The term is thought to derive from the names of characters that resemble the three strokes in the kanji character for woman (女 onna?); said in the order they are written: ku (く) - no (ノ) - ichi (一). Early literary quotes include Enshū Senkuzuke Narabi Nihyaku In (遠舟千句附并百韵?) (1680) as well as Maekuzukeshū (前句付集?) (1716), which specifically associates the word with the kanji 女 supporting the etymology. The "くノ一" writing requires the use of one character from each Japanese system of writing — first hiragana, then katakana, then kanji. While hiragana and kanji can exist in the same word, katakana generally cannot appear in conjunction with the others. There are exceptions to this, e.g. "ゴミ箱", "消しゴム".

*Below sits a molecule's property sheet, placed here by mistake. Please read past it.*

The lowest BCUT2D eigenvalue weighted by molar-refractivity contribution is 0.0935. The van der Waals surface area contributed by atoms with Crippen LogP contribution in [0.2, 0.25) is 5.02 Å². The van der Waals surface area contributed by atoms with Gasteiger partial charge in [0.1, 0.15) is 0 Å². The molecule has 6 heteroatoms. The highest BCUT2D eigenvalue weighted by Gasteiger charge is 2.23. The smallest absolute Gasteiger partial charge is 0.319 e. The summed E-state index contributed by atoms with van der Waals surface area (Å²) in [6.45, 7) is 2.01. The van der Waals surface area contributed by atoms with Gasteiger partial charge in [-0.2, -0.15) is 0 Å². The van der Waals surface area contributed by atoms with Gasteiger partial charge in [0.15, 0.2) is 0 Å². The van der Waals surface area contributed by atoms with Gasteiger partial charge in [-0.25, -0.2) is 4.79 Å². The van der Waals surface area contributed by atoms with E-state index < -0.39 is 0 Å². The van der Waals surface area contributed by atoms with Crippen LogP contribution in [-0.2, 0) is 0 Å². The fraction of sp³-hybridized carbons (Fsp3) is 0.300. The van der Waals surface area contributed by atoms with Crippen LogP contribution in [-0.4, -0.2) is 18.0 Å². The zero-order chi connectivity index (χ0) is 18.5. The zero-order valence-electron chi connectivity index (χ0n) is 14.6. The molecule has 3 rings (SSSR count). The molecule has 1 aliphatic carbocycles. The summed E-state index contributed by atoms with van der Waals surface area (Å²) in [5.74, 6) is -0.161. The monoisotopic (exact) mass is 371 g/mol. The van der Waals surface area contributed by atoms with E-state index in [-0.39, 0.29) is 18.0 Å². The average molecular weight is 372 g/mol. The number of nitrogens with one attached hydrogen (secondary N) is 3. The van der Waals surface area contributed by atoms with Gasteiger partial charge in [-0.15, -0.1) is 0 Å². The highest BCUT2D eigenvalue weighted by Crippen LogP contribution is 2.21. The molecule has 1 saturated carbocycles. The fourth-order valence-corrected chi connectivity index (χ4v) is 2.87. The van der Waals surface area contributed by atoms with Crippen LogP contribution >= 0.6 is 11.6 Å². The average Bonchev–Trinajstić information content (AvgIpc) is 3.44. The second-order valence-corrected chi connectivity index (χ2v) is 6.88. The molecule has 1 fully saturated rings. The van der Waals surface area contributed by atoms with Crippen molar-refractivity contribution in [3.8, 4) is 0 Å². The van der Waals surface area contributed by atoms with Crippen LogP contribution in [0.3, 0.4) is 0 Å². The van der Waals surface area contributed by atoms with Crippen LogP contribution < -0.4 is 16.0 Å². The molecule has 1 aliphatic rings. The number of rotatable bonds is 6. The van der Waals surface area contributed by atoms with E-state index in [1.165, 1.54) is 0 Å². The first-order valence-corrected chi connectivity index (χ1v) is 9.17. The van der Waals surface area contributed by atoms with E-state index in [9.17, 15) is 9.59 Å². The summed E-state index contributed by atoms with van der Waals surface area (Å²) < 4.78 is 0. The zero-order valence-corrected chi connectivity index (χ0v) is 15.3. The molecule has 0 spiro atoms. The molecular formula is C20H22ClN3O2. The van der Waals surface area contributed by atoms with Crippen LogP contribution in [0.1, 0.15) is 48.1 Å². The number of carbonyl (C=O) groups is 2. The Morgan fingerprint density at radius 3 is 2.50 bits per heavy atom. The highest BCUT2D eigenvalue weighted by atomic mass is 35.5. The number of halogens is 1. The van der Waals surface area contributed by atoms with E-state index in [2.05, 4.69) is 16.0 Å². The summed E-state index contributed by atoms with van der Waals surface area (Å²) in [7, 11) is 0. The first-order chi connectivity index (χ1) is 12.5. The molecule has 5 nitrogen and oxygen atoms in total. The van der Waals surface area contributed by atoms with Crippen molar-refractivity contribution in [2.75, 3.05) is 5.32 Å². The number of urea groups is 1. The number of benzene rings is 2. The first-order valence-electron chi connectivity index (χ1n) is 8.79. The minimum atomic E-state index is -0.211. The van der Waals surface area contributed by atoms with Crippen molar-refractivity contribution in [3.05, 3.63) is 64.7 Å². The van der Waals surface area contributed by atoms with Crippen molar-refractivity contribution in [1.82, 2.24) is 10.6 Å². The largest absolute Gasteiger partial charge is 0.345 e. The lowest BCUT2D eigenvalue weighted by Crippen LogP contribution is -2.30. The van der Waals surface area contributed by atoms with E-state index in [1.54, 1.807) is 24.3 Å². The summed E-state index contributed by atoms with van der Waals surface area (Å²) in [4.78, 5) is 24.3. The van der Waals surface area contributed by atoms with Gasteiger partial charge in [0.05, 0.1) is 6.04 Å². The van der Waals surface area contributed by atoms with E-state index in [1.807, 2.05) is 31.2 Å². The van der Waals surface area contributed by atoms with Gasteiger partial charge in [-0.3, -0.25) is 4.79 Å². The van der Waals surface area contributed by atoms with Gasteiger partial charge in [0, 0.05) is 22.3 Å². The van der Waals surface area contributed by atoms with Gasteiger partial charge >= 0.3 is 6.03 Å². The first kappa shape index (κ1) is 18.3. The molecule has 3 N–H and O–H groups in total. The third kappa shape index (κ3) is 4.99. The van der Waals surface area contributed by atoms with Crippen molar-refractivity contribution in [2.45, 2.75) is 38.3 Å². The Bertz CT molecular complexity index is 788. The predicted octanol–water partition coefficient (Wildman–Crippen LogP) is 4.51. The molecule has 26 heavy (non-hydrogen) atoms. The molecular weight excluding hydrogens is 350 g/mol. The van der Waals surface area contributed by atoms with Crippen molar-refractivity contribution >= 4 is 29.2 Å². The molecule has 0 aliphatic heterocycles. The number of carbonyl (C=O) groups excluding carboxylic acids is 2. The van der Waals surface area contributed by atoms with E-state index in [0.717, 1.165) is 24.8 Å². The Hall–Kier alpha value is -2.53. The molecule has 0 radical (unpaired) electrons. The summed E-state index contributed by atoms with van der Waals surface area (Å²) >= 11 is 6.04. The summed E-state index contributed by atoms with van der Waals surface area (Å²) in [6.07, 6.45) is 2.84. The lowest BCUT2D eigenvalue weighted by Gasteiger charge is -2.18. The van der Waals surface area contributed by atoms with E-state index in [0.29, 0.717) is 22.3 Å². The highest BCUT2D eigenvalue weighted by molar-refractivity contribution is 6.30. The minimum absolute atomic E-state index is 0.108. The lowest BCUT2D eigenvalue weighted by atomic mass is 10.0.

A popular etymology would derive the term from 九能一 (能 "nō" : talent) with Japanese numbers "ku" (九) for "nine", the particle "no" (の) for "and" and "ichi" (一) for "one", literally translated to "Nine and One". The meaning for this name is derived from the number of orifices on a female body. A male has nine, a female has one more (vaginal opening) and possesses the skills to make use of this orifice as well. Another theory asserts that the term is apocryphal and coined in the writings of Ninpōchō novelist Futaro Yamada.